The need to evolve is constant and Ashwin can look to the world's leading offspinner for an example. About a year after his one-day debut, Saeed Ajmal was a one-dimensional bowler, reliant mostly on his doosra. Today, with his several variations, Ajmal's ability to influence the course of the match is pronounced.

The key for a spinner is to keep the batsman guessing as to when you are going to bowl the stock ball, to set up a batsman and then attack him. In the nets, Ashwin is always telling batsmen where his fielders are and is challenging them to take him on. Expect him to rise to the challenge once again.

Nagraj Gollapudi is an assistant editor at ESPNcricinfo

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Posted by Sir.Ivor on (June 12, 2013, 13:23 GMT)

Ashwin is an intelligent cricketer.Just for those who have missed it he is closer to 100mwickets than Vernon Philander in the same number of Tests. I get the impression that he has realised that he needs to excel morein the Tests than in the limited over formats.Having watched him closely, I thought he flights the ball more often in the Tests than in the other format games. I have seen Prasanna even when he played for South Zone against Dexter's Englishmen in 1961l He was simply un-matched in flight and drift apart from his planning to bowl to a particular batsman. Till the end he was the same. He never had to evolve from his early days. After his baptism in tests in 1962 he left cricket to prepare for his degree in engineering. When he came back in 67 he was like old wine. He excelled in Australia and New Zealand in 67. Ashwin would do well to practice the art of deception by light and drift rather than bowl the doosra all the time.As Joshi Says an arm ball is more effective.

Posted by   on (June 11, 2013, 13:19 GMT)

He is used like a part-timer now a days. He is good only in the middle overs.

Posted by sandy_bangalore on (June 11, 2013, 10:21 GMT)

This clearly shows why Harbhajan Singh is by far the best spinner in India right now. Its amazing that a guy with 400 wkts and just 31 years of age is considered a spent force by a few? Bhajji showed his class in the IPL as well, and some of his spells were a class apart. And as Sunny gavaskar rightly pointed out, just because he dosent have too many wickets under his belt dose not show the real picture, as he has had to play a defensive role at times. Its high time he is recalled, and his combativeness is a plus during the big games, and time for ashwin to go back to domestic crickeet and learn the tricks of the trade.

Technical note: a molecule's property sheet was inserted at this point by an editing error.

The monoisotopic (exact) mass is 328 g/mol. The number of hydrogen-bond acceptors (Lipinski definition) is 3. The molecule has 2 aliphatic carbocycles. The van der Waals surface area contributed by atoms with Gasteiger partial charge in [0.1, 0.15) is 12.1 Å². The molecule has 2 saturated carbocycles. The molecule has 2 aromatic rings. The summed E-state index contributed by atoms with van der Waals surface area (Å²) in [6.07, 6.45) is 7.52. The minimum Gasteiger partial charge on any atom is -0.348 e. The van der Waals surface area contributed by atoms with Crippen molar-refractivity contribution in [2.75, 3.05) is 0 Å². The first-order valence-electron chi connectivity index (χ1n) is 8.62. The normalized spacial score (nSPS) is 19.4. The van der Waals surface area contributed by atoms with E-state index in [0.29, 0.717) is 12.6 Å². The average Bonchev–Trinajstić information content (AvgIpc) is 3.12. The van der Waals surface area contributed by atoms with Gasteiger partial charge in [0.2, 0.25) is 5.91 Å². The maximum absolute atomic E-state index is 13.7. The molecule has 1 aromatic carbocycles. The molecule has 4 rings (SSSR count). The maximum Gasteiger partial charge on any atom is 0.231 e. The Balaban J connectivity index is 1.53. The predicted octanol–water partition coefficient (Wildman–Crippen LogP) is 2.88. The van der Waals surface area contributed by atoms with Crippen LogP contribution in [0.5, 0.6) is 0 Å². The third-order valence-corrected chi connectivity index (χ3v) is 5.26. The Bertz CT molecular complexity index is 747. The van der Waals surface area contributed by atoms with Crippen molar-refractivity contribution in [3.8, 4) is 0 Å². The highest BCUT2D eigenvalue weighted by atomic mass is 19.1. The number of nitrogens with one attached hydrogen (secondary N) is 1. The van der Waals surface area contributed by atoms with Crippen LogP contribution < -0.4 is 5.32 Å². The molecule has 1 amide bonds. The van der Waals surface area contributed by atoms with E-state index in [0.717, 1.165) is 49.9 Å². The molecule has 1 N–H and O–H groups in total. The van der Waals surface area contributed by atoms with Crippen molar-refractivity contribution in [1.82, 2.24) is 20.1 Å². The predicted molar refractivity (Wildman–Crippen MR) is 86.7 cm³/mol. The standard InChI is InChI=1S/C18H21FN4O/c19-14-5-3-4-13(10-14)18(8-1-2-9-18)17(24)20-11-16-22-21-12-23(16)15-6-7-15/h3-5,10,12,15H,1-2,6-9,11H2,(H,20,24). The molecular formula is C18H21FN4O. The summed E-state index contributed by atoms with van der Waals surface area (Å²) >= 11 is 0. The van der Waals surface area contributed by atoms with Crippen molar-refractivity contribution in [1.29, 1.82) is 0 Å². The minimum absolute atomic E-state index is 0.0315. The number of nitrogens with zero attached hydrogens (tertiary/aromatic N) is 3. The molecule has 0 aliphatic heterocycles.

Posted by Straight-Drive on (June 11, 2013, 9:02 GMT)

Nice Balanced Article..

While Aswin looks like the best candidate for leading India's spin contingent, he needs to evolve. I will agree with @ Vinu31.. Indian players need to spend time in county or sheffield cricket and come out of their comfort zone. Thats how cricketters evolve.

Posted by Haleos on (June 11, 2013, 8:52 GMT)

India best bowler across all formats. That is an over statement Najraj. He is the bets bowler in Tests. In limited overs he is most often outperformed by Jadeja. Ashwin lacks imagination. He is more style than substance. Has not evolved so he can not continue to evolve.

Posted by   on (June 11, 2013, 8:15 GMT)

All that he needs to do is to take wickets in Eng , Aus and SA pitches. A wicket is should be "earned" and not counted when it happens due to batsman's error. A bowler should force batsman to commit errors. It makes no sense if at the end of career he gets 80% of his wickets on Indian pitches.

Posted by Pathiyal on (June 11, 2013, 7:21 GMT)

Ashwin has become a predictable bowler esp. if he plays outside sub continents. he doesnt spin or he doesnt have those mystical deliveries. and most seriously he is not containing the batsmen. he is just able to target the weak batsmen if at all there is any but now a days even the tail enders are able to play a shot of two on his bowling. amit mishra would have done better as a spinner, i believe.

Posted by sensible-indian-fan on (June 11, 2013, 7:15 GMT)

Actually reading my own comment, it seems like I have criticized the article. Actually, I was just referring to some posters' comments. This article by Nagraj Gollapudi is AWESOME.